Yes Bank’s New Investors Sitting On Windfall Even Before Shares Are Issued
A man weighing piles of cash. (Photographer: Manaure Quintero/Bloomberg)

Yes Bank’s New Investors Sitting On Windfall Even Before Shares Are Issued

The bailout of Yes Bank Ltd. could well be one of the best investments for a consortium of lenders led by State Bank of India.

SBI and seven private banks have invested Rs 10,000 crore to buy 1,000 crore shares at Rs 10 each in the struggling lender under the rescue plan. After Yes Bank’s shares jumped more than 67 percent in March so far, the investment was worth Rs 59,100 crore, as on March 17.

Not just that. The banks can recover more than what they ploughed in by selling just 25 percent shares that are outside the lock-in imposed under the reconstruction scheme after the central bank seized control of Yes Bank citing its poor financial position. According to the plan, the investors can’t sell 75 percent of the shares issued for three years.

To be sure, none of the lenders has indicated the sale of their holding in the near future. Still, the windfall comes even before shares have been issued to them. The gains also contrast with a steep slide in Yes Bank’s stock in the last year over promoter debt and bad loan concerns, wiping off 70 percent of its market value.

Also read: Yes Bank Crisis: RBI Cannot Differentiate Between AT-1 Bondholders And Promoters, Axis Trustee Says

Also read: Yes Bank Rescue Brings With It Two New Risks For Mutual Funds

Rajnish Kumar, chairman of SBI, however, rejected the notion of windfall gains citing the debate over whether good money was being thrown after bad money in the Yes Bank bailout. “Now that the share price has reached Rs 60, then also you have a problem. Why is it so?” he said while replying to a question at a press conference.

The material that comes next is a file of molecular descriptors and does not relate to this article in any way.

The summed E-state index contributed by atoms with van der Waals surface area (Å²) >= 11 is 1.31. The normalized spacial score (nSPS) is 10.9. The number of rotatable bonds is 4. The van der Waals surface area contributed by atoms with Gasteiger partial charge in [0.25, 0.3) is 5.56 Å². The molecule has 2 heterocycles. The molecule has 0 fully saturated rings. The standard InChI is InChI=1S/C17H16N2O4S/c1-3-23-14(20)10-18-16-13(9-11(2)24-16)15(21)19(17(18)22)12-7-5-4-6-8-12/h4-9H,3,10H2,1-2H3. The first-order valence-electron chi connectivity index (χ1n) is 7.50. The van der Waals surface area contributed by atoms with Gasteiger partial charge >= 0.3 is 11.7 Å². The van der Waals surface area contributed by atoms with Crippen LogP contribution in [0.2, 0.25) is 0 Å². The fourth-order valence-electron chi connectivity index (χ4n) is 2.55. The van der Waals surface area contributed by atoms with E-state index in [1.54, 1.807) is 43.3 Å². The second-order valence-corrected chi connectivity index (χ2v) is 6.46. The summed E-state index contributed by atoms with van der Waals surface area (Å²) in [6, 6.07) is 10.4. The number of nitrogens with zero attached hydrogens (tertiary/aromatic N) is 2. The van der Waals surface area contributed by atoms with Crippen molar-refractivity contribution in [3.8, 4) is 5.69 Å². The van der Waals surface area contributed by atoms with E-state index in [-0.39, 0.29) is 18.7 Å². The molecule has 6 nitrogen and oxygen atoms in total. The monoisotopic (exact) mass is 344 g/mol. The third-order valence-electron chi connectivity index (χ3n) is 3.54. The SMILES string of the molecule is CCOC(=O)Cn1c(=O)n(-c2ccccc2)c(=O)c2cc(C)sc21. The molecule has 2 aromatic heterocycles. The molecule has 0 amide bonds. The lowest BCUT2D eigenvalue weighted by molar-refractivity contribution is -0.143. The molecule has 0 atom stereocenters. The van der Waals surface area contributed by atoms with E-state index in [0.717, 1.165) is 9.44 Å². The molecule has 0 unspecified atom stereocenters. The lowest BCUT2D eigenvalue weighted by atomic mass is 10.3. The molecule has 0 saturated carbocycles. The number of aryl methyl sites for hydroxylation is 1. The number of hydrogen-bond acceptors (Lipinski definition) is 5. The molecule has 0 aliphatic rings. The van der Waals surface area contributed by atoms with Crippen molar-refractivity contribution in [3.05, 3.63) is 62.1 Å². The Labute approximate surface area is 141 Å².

While lenders are free to sell a portion of their holdings, Kumar assured SBI won’t sell even a single share for three years. Any bank that has invested for three years would expect “a decent return”, he said, adding that it shouldn’t be seen as “anybody is being allowed to do profiteering” and that’s the reason why the scheme was restricted to only domestic banks.

Kumar said 75 percent of the shares have been locked in under Section 45 of the RBI Act to ensure that all shareholders are treated on a par.

Yes Bank’s rescue scheme came into effect from March 13. The moratorium, imposed after RBI took control and capped withdrawals, will be lifted on Wednesday after allotment of shares to the new investors. The board will be reconstituted by seventh day after the moratorium is lifted.

The private lender, after allotment of fresh shares, will have a market cap of Rs 74,058 crore on a fully diluted basis or after issuing new shares. That would make it India’s sixth largest lender by value.

Also read: Yes Bank Moratorium: Only A Third Of Depositors Withdrew Maximum Permitted Amount

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